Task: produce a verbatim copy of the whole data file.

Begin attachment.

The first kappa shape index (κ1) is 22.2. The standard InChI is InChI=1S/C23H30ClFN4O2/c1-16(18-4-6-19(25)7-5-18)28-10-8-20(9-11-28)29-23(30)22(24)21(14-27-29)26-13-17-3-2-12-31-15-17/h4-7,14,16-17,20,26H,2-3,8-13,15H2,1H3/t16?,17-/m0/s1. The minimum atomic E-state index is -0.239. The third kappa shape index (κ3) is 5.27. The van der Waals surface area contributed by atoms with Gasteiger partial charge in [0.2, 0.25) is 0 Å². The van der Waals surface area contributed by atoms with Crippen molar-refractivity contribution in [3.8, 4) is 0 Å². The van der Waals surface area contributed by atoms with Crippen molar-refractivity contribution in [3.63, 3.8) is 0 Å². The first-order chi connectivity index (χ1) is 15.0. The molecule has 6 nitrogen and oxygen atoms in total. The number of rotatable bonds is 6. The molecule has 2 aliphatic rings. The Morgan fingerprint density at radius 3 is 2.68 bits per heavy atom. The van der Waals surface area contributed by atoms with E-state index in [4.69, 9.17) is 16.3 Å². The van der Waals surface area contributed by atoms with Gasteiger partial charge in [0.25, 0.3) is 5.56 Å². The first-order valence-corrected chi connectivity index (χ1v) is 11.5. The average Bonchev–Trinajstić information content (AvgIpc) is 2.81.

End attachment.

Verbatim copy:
The first kappa shape index (κ1) is 22.2. The standard InChI is InChI=1S/C23H30ClFN4O2/c1-16(18-4-6-19(25)7-5-18)28-10-8-20(9-11-28)29-23(30)22(24)21(14-27-29)26-13-17-3-2-12-31-15-17/h4-7,14,16-17,20,26H,2-3,8-13,15H2,1H3/t16?,17-/m0/s1. The minimum atomic E-state index is -0.239. The third kappa shape index (κ3) is 5.27. The van der Waals surface area contributed by atoms with Gasteiger partial charge in [0.2, 0.25) is 0 Å². The van der Waals surface area contributed by atoms with Crippen molar-refractivity contribution in [3.8, 4) is 0 Å². The van der Waals surface area contributed by atoms with Crippen molar-refractivity contribution in [3.63, 3.8) is 0 Å². The first-order chi connectivity index (χ1) is 15.0. The molecule has 6 nitrogen and oxygen atoms in total. The number of rotatable bonds is 6. The molecule has 2 aliphatic rings. The Morgan fingerprint density at radius 3 is 2.68 bits per heavy atom. The van der Waals surface area contributed by atoms with E-state index in [4.69, 9.17) is 16.3 Å². The van der Waals surface area contributed by atoms with Gasteiger partial charge in [0.25, 0.3) is 5.56 Å². The first-order valence-corrected chi connectivity index (χ1v) is 11.5. The average Bonchev–Trinajstić information content (AvgIpc) is 2.81.